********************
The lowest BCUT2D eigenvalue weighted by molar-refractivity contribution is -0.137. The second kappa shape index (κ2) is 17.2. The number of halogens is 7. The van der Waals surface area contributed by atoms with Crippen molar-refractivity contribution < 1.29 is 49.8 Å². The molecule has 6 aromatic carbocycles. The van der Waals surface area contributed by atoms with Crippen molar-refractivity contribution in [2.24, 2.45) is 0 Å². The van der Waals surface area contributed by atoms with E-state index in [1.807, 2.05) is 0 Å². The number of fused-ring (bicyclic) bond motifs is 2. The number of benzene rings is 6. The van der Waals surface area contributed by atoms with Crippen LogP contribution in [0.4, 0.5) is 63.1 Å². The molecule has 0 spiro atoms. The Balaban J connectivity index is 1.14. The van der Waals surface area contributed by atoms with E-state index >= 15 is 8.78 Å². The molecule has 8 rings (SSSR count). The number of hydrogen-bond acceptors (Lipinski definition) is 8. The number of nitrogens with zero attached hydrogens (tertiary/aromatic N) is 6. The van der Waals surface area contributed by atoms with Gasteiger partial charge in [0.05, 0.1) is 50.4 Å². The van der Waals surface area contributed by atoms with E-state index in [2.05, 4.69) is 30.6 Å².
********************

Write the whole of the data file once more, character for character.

The lowest BCUT2D eigenvalue weighted by molar-refractivity contribution is -0.137. The second kappa shape index (κ2) is 17.2. The number of halogens is 7. The van der Waals surface area contributed by atoms with Crippen molar-refractivity contribution < 1.29 is 49.8 Å². The molecule has 6 aromatic carbocycles. The van der Waals surface area contributed by atoms with Crippen molar-refractivity contribution in [2.24, 2.45) is 0 Å². The van der Waals surface area contributed by atoms with E-state index in [1.807, 2.05) is 0 Å². The number of fused-ring (bicyclic) bond motifs is 2. The number of benzene rings is 6. The van der Waals surface area contributed by atoms with Crippen LogP contribution in [0.4, 0.5) is 63.1 Å². The molecule has 0 spiro atoms. The Balaban J connectivity index is 1.14. The van der Waals surface area contributed by atoms with E-state index >= 15 is 8.78 Å². The molecule has 8 rings (SSSR count). The number of hydrogen-bond acceptors (Lipinski definition) is 8. The number of nitrogens with zero attached hydrogens (tertiary/aromatic N) is 6. The van der Waals surface area contributed by atoms with Gasteiger partial charge in [0.05, 0.1) is 50.4 Å². The van der Waals surface area contributed by atoms with E-state index in [2.05, 4.69) is 30.6 Å².